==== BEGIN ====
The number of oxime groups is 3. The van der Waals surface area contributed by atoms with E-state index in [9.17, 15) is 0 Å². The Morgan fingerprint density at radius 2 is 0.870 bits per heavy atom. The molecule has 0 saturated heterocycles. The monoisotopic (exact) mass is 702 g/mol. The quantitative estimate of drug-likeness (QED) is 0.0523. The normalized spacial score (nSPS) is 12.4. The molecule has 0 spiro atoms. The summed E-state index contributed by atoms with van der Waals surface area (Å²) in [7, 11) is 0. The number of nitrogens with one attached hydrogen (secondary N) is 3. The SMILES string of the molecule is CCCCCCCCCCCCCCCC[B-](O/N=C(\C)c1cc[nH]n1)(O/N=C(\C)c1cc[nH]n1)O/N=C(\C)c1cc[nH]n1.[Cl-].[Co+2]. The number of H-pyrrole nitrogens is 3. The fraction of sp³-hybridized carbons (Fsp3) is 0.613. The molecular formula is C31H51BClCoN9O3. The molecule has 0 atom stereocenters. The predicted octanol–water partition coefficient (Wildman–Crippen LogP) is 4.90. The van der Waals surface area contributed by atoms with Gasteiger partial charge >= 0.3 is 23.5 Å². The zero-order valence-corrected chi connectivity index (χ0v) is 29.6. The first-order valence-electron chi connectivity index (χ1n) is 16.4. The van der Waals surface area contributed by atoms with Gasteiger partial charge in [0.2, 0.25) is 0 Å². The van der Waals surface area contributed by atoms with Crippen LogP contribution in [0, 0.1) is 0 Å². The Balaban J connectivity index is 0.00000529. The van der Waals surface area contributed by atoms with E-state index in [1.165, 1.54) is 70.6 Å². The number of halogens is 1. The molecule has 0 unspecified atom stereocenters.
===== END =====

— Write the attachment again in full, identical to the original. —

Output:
The number of oxime groups is 3. The van der Waals surface area contributed by atoms with E-state index in [9.17, 15) is 0 Å². The Morgan fingerprint density at radius 2 is 0.870 bits per heavy atom. The molecule has 0 saturated heterocycles. The monoisotopic (exact) mass is 702 g/mol. The quantitative estimate of drug-likeness (QED) is 0.0523. The normalized spacial score (nSPS) is 12.4. The molecule has 0 spiro atoms. The summed E-state index contributed by atoms with van der Waals surface area (Å²) in [7, 11) is 0. The number of nitrogens with one attached hydrogen (secondary N) is 3. The SMILES string of the molecule is CCCCCCCCCCCCCCCC[B-](O/N=C(\C)c1cc[nH]n1)(O/N=C(\C)c1cc[nH]n1)O/N=C(\C)c1cc[nH]n1.[Cl-].[Co+2]. The number of H-pyrrole nitrogens is 3. The fraction of sp³-hybridized carbons (Fsp3) is 0.613. The molecular formula is C31H51BClCoN9O3. The molecule has 0 atom stereocenters. The predicted octanol–water partition coefficient (Wildman–Crippen LogP) is 4.90. The van der Waals surface area contributed by atoms with Gasteiger partial charge >= 0.3 is 23.5 Å². The zero-order valence-corrected chi connectivity index (χ0v) is 29.6. The first-order valence-electron chi connectivity index (χ1n) is 16.4. The van der Waals surface area contributed by atoms with Gasteiger partial charge in [0.2, 0.25) is 0 Å². The van der Waals surface area contributed by atoms with Crippen LogP contribution in [0, 0.1) is 0 Å². The Balaban J connectivity index is 0.00000529. The van der Waals surface area contributed by atoms with E-state index in [1.165, 1.54) is 70.6 Å². The number of halogens is 1. The molecule has 0 unspecified atom stereocenters.